Monday, 29 February 2016

ApplePearPlumStrawberryOrangeChocolateCakeIceCreamConePickleSwissCheeseSalamiLollipopCherryPieSausageCupcakeWatermelon

I have no less than six gorgeous nephews. From eldest to youngest: Aidan, Jared, Brandon (Cape Town), Aidan (Ireland), Hayden (Texas), and Odin (Jozi).

Last week my precious Irish Aidan turned one. And because my three nephews before him are Jehovah's Witnesses, it was actually the very first time in my 11.5 years of being an aunt that I was able to spoil a nephew with birthday pressies. Part of Aidan's gift from us was a signed copy of What the Ladybird Heard, which I organised at the Julia Donaldson event a few weeks ago.

My sister-in-law Kim and her husband Dave have been out in SA since early November (he's an IT consultant, so can work from pretty much anywhere in the world), and they go back home to Cork in three weeks from now. It's been great fun watching Aidan grow and meet all his developmental milestones these past four months. The next time they'll be out in SA is probably just over a year from now, and he will have changed and grown so much by then!

Below are some pics I snapped at Aidan's party yesterday. The Very Hungry Caterpillar is his favourite book, so it was a no-brainer when choosing the theme. I just loved all Kim's attention to detail with everything! The cake was made by the supremely talented Terry Pop, who also made Goran's LEGO cake for his fifth birthday in December.































Friday, 19 February 2016

Dungeons & daiquiris


"Sub, dom, or switch?" the door lady barked, stabbing a podgy forefinger at three piles of lanyards on the tiny satin-draped table cowering in the shade of her ample bosom. "Er, switch," I said, trying to sound as nonchalant as possible, as though I had done this a thousand times. Truth was, I was desperately looking for a lanyard that said 'voyeur', but no such lanyard was to be found. A bony chap in a sad, baggy gimp suit lurked behind the door lady, and I could feel his beady eyes clocking me and my three companions as dungeon rookies. Following my lead, my partners-in-crime all selected 'switch', and the gimp shifted smugly in the shadows.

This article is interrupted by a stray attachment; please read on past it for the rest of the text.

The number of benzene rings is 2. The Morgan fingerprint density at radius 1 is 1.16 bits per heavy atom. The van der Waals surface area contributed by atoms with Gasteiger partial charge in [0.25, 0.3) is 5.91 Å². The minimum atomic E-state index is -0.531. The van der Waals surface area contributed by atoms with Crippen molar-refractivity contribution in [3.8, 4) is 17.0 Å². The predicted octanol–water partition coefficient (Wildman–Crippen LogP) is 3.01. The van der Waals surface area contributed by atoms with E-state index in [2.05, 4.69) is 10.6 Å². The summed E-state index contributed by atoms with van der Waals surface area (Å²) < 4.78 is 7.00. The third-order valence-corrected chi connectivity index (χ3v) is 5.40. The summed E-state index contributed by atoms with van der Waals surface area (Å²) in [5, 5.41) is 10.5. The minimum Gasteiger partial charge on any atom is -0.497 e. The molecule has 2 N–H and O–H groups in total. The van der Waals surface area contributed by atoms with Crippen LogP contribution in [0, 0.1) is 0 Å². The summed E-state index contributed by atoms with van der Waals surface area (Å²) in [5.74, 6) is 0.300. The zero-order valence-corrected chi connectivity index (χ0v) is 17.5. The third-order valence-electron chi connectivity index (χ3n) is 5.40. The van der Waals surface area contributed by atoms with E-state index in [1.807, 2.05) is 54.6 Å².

While the lanyards emblazoned with the words 'sub' and 'dom' on both sides of the little laminated card were very specific about what their wearer was into, the 'switch' card could be flipped around, depending on the wearer's mood at any given moment: green on one side (hi, you may approach me), red on the other (stay the fuck away).

Unsurprisingly, not one of us first-timers ever flipped our cards from red to green that night. What we witnessed inside that dodgy Midrand club was unwittingly seared into our memories, like tender calf hides under a branding iron. But that is a story for another day.


Above: 1950s illustration by Joe Shuster, co-creator of Superman


For many authors, the process of getting one's book into the hands of readers is a bit like venturing into the S&M playpen at a BDSM party. In the middle of the room you have the seasoned sadists (trade publishers) brandishing their favoured instrument of torture (coveted publishing contracts), beating willing masochists (aspiring authors) into submission (with the grueling querying process). And on the periphery you have the switches (authors like myself) who are only there for a limited taste of pain and humiliation (rejection letters), knowing full well they can stop the game at any time and retreat for cocktails at the (self-publishing) rooftop bar upstairs.

I would hazard a guess that most indie authors sipping cocktails at the rooftop bar have ventured into the dungeon at least once in their lives. Especially at the start of their careers, when the thrill of potentially securing a contract with a big name trade publisher supposedly meant utter validation of one's worth as a writer, coupled with the convenience of appointed industry professionals taking care of all the technical design, production, and marketing stuff, with no need for you, the author, to worry about any capital outlay.

That's all fair and well until the first rejection letter lands in your Inbox, and it stings like a motherfucker. Then another, and another. The pile of rejections will eventually hit double digits, but by now you've hopefully grown a pretty thick skin. At this point, you can decide to stay down in the dungeon and subject yourself to an indeterminate number of future lashings, or extricate yourself and make your way to the rooftop bar with some semblance of dignity intact.